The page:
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The Nematocyst is Awesome

November 7, 2013

Nematocyst-dischargedWithin an evolution lab in the shadow of the Ohio State Stadium, an NSF-sponsored group of academics and computer scientists assemble to grow the latest branches of the Tree of Life. Branches range from diatoms to dragonflies. The energy level is high. An opening session on “Learning to Detect Basal Tubules of Nematocysts” draws a stadium-worthy cheer: “The nematocyst is awesome! The most complicated thing any cell makes!” A nematocyst is a jellyfish cell that discharges a harpoon-like barb extending a basal tubule through which the cell injects venom. The visualization program, we hear, detects 60% of basal tubules in the images, and 62% of the detected tubules are correct. Exclamations of joy. “That’s even better than—an undergraduate!”

The program combines crowdsourcing (of undergrads, museum goers, etc.) with visualization tools and matrix algorithms to grow a database of everything out there, all life. One major project compiles the teeth and skulls of bats. Another group images plant leaves–the plants of North America, and the plants of China. And of course the microbes—those will come through our own MicrobeWiki. We are working with Lisa Moore at U. Southern Maine to have our classes compile the Bacteroidetes, a group of intestinal and soil bacteria that break down amazingly complex plant molecules in our gut.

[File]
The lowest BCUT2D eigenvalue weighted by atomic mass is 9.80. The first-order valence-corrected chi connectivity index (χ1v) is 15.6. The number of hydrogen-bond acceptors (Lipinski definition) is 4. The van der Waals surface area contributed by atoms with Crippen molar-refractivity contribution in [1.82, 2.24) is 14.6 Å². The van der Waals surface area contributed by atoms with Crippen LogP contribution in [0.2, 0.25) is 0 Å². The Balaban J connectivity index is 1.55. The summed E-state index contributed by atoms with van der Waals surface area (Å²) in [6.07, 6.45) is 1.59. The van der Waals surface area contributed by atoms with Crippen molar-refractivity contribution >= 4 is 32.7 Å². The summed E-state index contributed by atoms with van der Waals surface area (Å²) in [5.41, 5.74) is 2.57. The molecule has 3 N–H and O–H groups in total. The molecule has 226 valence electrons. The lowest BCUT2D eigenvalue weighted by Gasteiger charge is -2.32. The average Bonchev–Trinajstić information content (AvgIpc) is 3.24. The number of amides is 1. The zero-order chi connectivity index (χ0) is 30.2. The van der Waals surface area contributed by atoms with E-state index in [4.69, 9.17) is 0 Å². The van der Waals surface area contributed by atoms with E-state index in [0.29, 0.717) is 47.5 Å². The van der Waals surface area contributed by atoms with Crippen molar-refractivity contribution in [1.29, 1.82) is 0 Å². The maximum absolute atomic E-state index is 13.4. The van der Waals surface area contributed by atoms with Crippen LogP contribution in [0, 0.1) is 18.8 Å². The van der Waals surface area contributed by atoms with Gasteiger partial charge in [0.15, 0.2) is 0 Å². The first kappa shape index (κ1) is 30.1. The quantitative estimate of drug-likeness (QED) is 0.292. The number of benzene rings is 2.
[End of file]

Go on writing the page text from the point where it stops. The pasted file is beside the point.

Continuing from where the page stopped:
Down the road, one wonders. The number of bacterial species is literally infinite. Many bacteria have open pangenomes, that is, genomes capable of incorporating an infinite variety of extra genes. Actually, on a sufficiently long timescale even our one human species has an open pangenome. And once our lentivectors get started engineering us, look out. Meanwhile, like NASA rovers rising into space, the Tree of Life project carries on.

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